12. Rupert Gethin on Buddhism and the Self

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Peter speaks to Rupert Gethin about the no-self theory, and its implications for Buddhist ethics and meditation practices.



Further Reading

• R.M.L. Gethin, The Foundations of Buddhism (Oxford: 1998).

• R.M.L. Gethin, “He Who Sees Dhamma Sees Dhammas: Dhamma In Early Buddhism,” Journal of Indian Philosophy 32 (2004), 513-42.

• R.M.L. Gethin, Sayings of the Buddha: A Selection of Suttas from the Pali Nikāyas (Oxford: 2008).

• R.M.L. Gethin, “On some definitions of mindfulness,” Contemporary Buddhism 12 (2011), 263-79.

• R.M.L. Gethin, “Buddhist conceptualizations of mindfulness in K.W. Brown et al. (eds), Handbook of Mindfulness: Theory, Research, and Practice.  (New York: 2015), 9-41.


Jojy Michael on 8 August 2016

Good discussion

I've been a fan of Prof Gethin for some time now, ever since I encountered his book 'Foundations of Buddhism' while taking the Buddhism and Modern Psychology course on Coursera. The book is the unofficial text book for the course. It's an extremely well written book, put together with knowledge and understanding. Now I'm glad to hear the Prof's voice in this interview.

The no-self concept is a big topic on the Coursera course disussion board (I have stayed in touch  with the course since I've been one of the mentors for the course for over an year). And it is a challenging one for me. I have  come to think that the idea should be renamed 'self is not what you think' instead of no-self. Like the Prof says in the interview, Buddha was offering (a) a rationale for detatchment and (b) a refutation of the atman-Brahman precepts of the Vedas. But since the Vedas themselves say the self (atman) is imperceptible (avyaktham), inconceivable (achinthyoyam) and immutable (avikaryam) - Bhagavad Gita 2:16 - I believe the Budhha is only pointing out with this analysis of the five aggregates that they don't mee the characteristics of atman, so the atman is none of those. The Buddha does not offer what the self is not does he propose that there is no self. Hence my thinking that the no-self principle should be renamed 'self is not what you think it is'. 

In reply to by Jojy Michael

Steven C on 11 December 2020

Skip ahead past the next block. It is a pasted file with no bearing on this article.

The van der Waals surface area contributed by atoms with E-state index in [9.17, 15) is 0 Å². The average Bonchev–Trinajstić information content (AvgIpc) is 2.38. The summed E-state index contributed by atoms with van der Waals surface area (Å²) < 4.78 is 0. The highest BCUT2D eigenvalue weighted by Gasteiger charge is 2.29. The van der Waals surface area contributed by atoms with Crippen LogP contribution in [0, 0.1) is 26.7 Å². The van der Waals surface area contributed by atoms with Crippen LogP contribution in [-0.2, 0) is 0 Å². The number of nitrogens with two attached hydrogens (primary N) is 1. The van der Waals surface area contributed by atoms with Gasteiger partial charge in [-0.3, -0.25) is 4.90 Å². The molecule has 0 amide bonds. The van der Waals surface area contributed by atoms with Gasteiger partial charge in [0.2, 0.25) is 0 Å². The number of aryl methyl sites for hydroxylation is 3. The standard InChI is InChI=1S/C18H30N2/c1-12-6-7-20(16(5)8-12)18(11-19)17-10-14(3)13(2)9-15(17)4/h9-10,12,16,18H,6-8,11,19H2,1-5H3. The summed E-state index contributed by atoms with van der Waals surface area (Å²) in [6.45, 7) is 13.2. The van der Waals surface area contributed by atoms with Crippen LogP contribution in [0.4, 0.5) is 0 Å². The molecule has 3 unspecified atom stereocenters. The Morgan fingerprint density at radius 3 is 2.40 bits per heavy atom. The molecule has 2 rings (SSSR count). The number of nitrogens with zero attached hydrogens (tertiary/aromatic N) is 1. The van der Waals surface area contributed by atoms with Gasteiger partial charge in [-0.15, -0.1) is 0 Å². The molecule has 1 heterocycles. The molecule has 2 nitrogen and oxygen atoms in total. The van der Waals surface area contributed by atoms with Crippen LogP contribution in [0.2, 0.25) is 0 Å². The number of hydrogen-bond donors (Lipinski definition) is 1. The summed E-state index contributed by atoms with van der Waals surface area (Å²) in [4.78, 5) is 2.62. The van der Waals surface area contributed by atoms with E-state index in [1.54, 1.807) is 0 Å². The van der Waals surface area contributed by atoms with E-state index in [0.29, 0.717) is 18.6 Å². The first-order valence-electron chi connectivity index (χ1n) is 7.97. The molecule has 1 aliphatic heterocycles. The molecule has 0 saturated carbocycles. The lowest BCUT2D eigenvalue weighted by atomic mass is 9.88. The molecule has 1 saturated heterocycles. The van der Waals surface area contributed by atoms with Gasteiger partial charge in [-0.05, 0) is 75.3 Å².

No Self

When was the earliest recorded text of the concept of No-Self?

In reply to by Steven C

Peter Adamson on 12 December 2020

No self

I'm going from memory here (ironically, given the topic) but it is already in the Buddhist Pali canon so we are talking about texts written down in Sri Lanka in the first century BC, unless there are even earlier textual witnesses. But it would go back earlier than that as a concept.

Carroll Boswell on 22 February 2022

Epicurus and the Buddha

If I understand the Buddhist conception of the self, it seems to be a confluence of experiences, which evolve over time, new experiences entering the mix and older ones leaving,. This seems similar to the way Epicurus described the individual as a confluence of atoms, which evolve over time, new atoms entering the mix through food, and old atoms leaving the mix. Epicurus then concluded that the soul (aka the self) does not exist beyond death, though the Buddha wants to retain reincarnation, etc. It is just curious to me that the two seem similar in approach. Is this apparent similarity illusory? (tongue in cheek here)


In reply to by Carroll Boswell

Peter Adamson on 22 February 2022

Epicureans and Buddhists

I think there is a big difference between them actually since the Buddhists deny identity over time, so they deny that there is a self (or indeed that there is any object, like, even a stone) that survives from one instant to the next. There is no trace of that idea in Epicureanism: indeed their point when they deny the afterlife is that we DO continue existing until death, but then at death, we stop existing. To put it another way, the Buddhists have a more radical view: you are not a persisting but changing entity, as the Epicureans would say, but not a persisting entity at all. In fact, there is no "you." Of course you might then say "then in what sense can we say that we will have an afterlife" and the answer is, in the same sense that "you" were alive yesterday or will be tomorrow, i.e. there is a causal chain connecting these aggregations together.

hydr on 30 May 2023


I think there is some confusion here between the last two comments and the overall point of the lecture. (Not unexpected. It is a very complicated subject and these short comments are so easily vulnerable to misunderstanding.) Perhaps a later clarification may someday be in order. 

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